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Orders of the Day — International Monetary Arrangements Bill

Part of the debate – in the House of Commons at 3:35 pm on 11th July 1983.

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Photo of Mr John Moore Mr John Moore , Croydon Central 3:35 pm, 11th July 1983

The hon. Gentleman is extremely well informed of the details. He is correct to inform every one that the Government's attitudes on the actual conditions are clear. As I said, my expectation is that if there were any such application for a waiver it would be refused.

I have set out the position in some detail because I am not clear that it has been fully understood by Opposition Members. It therefore seems useful to clarify the matter. I do not recall exception being taken by Opposition Members to the decision to move away from bilateral United Kingdom restrictions on the basis that I have described. I trust that they are not saying that it would be wrong for conditions to be laid down by the IMF; conditions incorporating understandings about the removal of restrictions and other matters. I cannot imagine that they would have preferred such questions to be decided between the United Kingdom and Argentina alone. I do not seriously believe that that could have been in their minds.

In short, therefore, this is a conditional pattern of support. I accept of course that programmes have been known to break down. Our hope must be that Argentina satisfies all the performance criteria and so makes manifest a return to normality. To the extent that Argentina is forced to give priority—this is the point that the hon. Member for Workington (Mr. Campbell-Savours) correctly raised —to paying its debts, controlling its public expenditure and its further domestic and external borrowing, its ability to buy arms is restrained.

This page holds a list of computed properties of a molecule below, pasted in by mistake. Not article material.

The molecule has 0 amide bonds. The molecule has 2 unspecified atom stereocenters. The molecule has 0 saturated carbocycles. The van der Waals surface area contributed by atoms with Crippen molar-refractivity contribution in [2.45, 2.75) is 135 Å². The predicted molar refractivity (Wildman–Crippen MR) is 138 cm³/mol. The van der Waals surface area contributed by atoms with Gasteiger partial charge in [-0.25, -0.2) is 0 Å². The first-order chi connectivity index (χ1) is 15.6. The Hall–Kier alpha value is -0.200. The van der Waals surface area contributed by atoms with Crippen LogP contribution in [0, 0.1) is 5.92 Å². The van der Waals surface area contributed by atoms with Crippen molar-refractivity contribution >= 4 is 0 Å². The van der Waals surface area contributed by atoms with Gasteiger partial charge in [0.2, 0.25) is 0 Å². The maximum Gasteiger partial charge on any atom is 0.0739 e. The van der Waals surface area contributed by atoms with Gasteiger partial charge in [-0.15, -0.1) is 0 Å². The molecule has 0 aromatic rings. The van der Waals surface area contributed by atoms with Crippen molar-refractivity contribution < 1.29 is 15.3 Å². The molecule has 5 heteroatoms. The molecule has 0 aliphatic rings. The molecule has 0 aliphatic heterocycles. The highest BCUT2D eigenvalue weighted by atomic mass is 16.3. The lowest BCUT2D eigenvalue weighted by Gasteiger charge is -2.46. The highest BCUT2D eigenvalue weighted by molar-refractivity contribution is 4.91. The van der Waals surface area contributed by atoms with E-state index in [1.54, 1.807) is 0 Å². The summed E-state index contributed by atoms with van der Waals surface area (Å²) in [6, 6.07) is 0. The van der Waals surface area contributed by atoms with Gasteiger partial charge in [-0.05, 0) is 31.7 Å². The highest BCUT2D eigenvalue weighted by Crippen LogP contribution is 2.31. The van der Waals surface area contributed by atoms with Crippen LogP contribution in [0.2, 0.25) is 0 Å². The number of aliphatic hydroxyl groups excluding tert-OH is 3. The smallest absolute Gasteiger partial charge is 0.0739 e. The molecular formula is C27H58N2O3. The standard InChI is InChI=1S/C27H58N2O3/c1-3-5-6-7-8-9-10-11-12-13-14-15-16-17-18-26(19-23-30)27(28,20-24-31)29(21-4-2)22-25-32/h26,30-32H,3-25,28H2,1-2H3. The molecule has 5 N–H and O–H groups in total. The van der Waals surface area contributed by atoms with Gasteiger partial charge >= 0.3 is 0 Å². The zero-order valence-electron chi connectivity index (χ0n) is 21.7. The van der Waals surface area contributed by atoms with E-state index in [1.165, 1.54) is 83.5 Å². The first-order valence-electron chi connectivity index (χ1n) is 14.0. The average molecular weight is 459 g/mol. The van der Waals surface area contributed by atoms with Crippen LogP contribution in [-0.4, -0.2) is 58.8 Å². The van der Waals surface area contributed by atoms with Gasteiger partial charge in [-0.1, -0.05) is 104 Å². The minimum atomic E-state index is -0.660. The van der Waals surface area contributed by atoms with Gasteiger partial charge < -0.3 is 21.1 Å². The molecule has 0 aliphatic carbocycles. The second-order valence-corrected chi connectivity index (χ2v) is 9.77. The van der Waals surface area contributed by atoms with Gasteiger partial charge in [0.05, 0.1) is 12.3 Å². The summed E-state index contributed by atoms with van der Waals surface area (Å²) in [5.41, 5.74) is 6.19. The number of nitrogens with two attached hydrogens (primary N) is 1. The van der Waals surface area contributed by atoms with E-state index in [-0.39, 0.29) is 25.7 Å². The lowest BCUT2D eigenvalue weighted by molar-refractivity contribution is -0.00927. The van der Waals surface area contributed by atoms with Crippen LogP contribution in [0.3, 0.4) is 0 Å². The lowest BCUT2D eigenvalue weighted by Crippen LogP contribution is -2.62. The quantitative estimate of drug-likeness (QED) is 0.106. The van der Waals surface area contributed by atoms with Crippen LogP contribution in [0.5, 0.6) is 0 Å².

It is to the credit of both sides of the House that they have made clear their concern for the developing world, the health of the international institutions and the maintenance and strengthening of capital flows to the Third world. It is to their credit also that they wish to see Argentina brought back, if that can properly be done, into normal economic and political circles and that they recognise, when the question is put in that way, that any other approach would have less positive implications for United Kingdom employment and the world financial system.

I conclude on the main thrust of today's Bill and debate. The House is asked to give its assent to legislation that will allow the United Kingdom to continue to play its full part in international efforts to stabilise the sovereign debt problem. I pay tribute to the full part which, in particular, my right hon. and learned Friend the Secretary of State for Foreign and Commonwealth Affairs has played in these matters. With wise counsel such as his and continued partnership and good will among all those affected, none of the problems that we face need defeat us. I commend the Bill to the House.